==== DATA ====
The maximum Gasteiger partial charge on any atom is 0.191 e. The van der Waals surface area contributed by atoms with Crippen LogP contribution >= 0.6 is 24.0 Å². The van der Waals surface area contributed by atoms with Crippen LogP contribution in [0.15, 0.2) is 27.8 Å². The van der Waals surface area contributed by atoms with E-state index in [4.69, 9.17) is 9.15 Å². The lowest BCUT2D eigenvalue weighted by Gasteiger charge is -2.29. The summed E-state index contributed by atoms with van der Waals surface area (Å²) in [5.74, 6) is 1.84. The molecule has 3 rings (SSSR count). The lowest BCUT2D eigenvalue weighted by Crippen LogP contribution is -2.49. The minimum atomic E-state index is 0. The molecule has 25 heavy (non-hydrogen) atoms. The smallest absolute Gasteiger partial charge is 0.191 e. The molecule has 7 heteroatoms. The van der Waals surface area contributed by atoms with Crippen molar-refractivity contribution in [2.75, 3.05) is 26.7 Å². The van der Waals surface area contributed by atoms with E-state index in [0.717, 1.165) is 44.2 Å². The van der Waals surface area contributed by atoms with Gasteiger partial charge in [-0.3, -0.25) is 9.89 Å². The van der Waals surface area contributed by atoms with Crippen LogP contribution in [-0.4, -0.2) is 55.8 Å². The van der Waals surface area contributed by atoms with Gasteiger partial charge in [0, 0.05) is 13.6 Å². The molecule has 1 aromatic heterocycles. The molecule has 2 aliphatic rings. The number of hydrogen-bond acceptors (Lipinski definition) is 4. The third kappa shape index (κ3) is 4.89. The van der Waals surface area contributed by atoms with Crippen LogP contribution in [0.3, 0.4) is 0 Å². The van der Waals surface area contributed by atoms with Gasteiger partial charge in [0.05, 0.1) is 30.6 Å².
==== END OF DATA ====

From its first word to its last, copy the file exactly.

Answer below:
The maximum Gasteiger partial charge on any atom is 0.191 e. The van der Waals surface area contributed by atoms with Crippen LogP contribution >= 0.6 is 24.0 Å². The van der Waals surface area contributed by atoms with Crippen LogP contribution in [0.15, 0.2) is 27.8 Å². The van der Waals surface area contributed by atoms with E-state index in [4.69, 9.17) is 9.15 Å². The lowest BCUT2D eigenvalue weighted by Gasteiger charge is -2.29. The summed E-state index contributed by atoms with van der Waals surface area (Å²) in [5.74, 6) is 1.84. The molecule has 3 rings (SSSR count). The lowest BCUT2D eigenvalue weighted by Crippen LogP contribution is -2.49. The minimum atomic E-state index is 0. The molecule has 25 heavy (non-hydrogen) atoms. The smallest absolute Gasteiger partial charge is 0.191 e. The molecule has 7 heteroatoms. The van der Waals surface area contributed by atoms with Crippen molar-refractivity contribution in [2.75, 3.05) is 26.7 Å². The van der Waals surface area contributed by atoms with E-state index in [0.717, 1.165) is 44.2 Å². The van der Waals surface area contributed by atoms with Gasteiger partial charge in [-0.3, -0.25) is 9.89 Å². The van der Waals surface area contributed by atoms with Crippen LogP contribution in [-0.4, -0.2) is 55.8 Å². The van der Waals surface area contributed by atoms with Gasteiger partial charge in [0, 0.05) is 13.6 Å². The molecule has 1 aromatic heterocycles. The molecule has 2 aliphatic rings. The number of hydrogen-bond acceptors (Lipinski definition) is 4. The third kappa shape index (κ3) is 4.89. The van der Waals surface area contributed by atoms with Crippen LogP contribution in [0.3, 0.4) is 0 Å². The van der Waals surface area contributed by atoms with Gasteiger partial charge in [0.05, 0.1) is 30.6 Å².